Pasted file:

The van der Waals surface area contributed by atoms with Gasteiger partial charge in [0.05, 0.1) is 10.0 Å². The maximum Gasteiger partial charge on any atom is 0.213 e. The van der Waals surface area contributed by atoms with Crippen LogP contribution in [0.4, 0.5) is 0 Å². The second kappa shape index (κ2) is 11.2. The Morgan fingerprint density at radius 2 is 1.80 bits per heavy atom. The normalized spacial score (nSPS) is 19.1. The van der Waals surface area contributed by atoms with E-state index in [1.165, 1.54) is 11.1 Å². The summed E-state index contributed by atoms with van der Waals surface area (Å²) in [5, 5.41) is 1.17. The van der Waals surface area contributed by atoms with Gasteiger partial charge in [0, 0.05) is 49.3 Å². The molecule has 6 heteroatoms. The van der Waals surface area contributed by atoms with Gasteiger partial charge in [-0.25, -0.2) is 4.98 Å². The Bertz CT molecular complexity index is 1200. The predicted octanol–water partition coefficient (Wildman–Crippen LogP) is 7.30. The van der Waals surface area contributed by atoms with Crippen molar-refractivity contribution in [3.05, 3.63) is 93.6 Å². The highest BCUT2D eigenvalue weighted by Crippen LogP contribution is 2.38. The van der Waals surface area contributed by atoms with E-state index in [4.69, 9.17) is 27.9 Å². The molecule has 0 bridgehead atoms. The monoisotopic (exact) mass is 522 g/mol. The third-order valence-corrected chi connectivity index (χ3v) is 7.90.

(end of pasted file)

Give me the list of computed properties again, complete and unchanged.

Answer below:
The van der Waals surface area contributed by atoms with Gasteiger partial charge in [0.05, 0.1) is 10.0 Å². The maximum Gasteiger partial charge on any atom is 0.213 e. The van der Waals surface area contributed by atoms with Crippen LogP contribution in [0.4, 0.5) is 0 Å². The second kappa shape index (κ2) is 11.2. The Morgan fingerprint density at radius 2 is 1.80 bits per heavy atom. The normalized spacial score (nSPS) is 19.1. The van der Waals surface area contributed by atoms with E-state index in [1.165, 1.54) is 11.1 Å². The summed E-state index contributed by atoms with van der Waals surface area (Å²) in [5, 5.41) is 1.17. The van der Waals surface area contributed by atoms with Gasteiger partial charge in [0, 0.05) is 49.3 Å². The molecule has 6 heteroatoms. The van der Waals surface area contributed by atoms with Gasteiger partial charge in [-0.25, -0.2) is 4.98 Å². The Bertz CT molecular complexity index is 1200. The predicted octanol–water partition coefficient (Wildman–Crippen LogP) is 7.30. The van der Waals surface area contributed by atoms with Crippen molar-refractivity contribution in [3.05, 3.63) is 93.6 Å². The highest BCUT2D eigenvalue weighted by Crippen LogP contribution is 2.38. The van der Waals surface area contributed by atoms with E-state index in [4.69, 9.17) is 27.9 Å². The molecule has 0 bridgehead atoms. The monoisotopic (exact) mass is 522 g/mol. The third-order valence-corrected chi connectivity index (χ3v) is 7.90.